More chimeras


The Chimera (1867) by Gustave Moreau.

It’s no easy task to catalogue all the chimeras that proliferate between the numerous examples in the work of Gustave Moreau to those produced before the First World War. Consider this a sample, then, and a pointer to further research. Several of these artists—Malczewski, Ernst, Brauner—returned to theme many times.


The Sphinx: “My gaze, which nothing can deflect, passes through the things and remains fixed on an inaccessible horizon.” The Chimera: “I am weightless and joyful.” (1889) by Odilon Redon.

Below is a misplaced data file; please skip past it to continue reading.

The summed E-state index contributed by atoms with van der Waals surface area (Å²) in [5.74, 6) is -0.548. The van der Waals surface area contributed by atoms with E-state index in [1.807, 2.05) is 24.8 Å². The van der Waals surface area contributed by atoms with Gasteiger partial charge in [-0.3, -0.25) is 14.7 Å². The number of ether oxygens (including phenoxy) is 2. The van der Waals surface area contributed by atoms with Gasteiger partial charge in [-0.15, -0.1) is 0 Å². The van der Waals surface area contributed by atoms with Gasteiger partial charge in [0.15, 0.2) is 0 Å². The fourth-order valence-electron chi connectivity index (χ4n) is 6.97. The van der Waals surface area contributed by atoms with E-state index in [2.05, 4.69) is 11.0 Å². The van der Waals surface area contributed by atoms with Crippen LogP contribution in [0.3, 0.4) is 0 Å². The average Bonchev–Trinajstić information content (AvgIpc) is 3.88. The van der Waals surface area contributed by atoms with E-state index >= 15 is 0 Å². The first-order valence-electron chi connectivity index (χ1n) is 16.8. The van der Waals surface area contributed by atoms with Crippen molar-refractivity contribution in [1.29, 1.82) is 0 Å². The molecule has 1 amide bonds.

The Chimera’s Despair (1892) by Alexandre Séon.

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The art of Jacek Malczewski, 1854–1929


Thanatos I & II (1898).

The Symbolist movement in painting found adherents across Europe but the western Europeans have always been the ones who receive the most attention for their work. Jacek Malczewski was a Polish artist who produced a number of paintings which can be classed as Symbolist—the usual complement of angels and chimeras—even though much of his output is more mundane fare. He also had a peculiar Dalínian propensity for putting himself in many of his pictures, as in the example below. The pictures here are from a substantial web collection.


Finis Poloniae (1906).

Previously on { feuilleton }
Carlos Schwabe’s Fleurs du Mal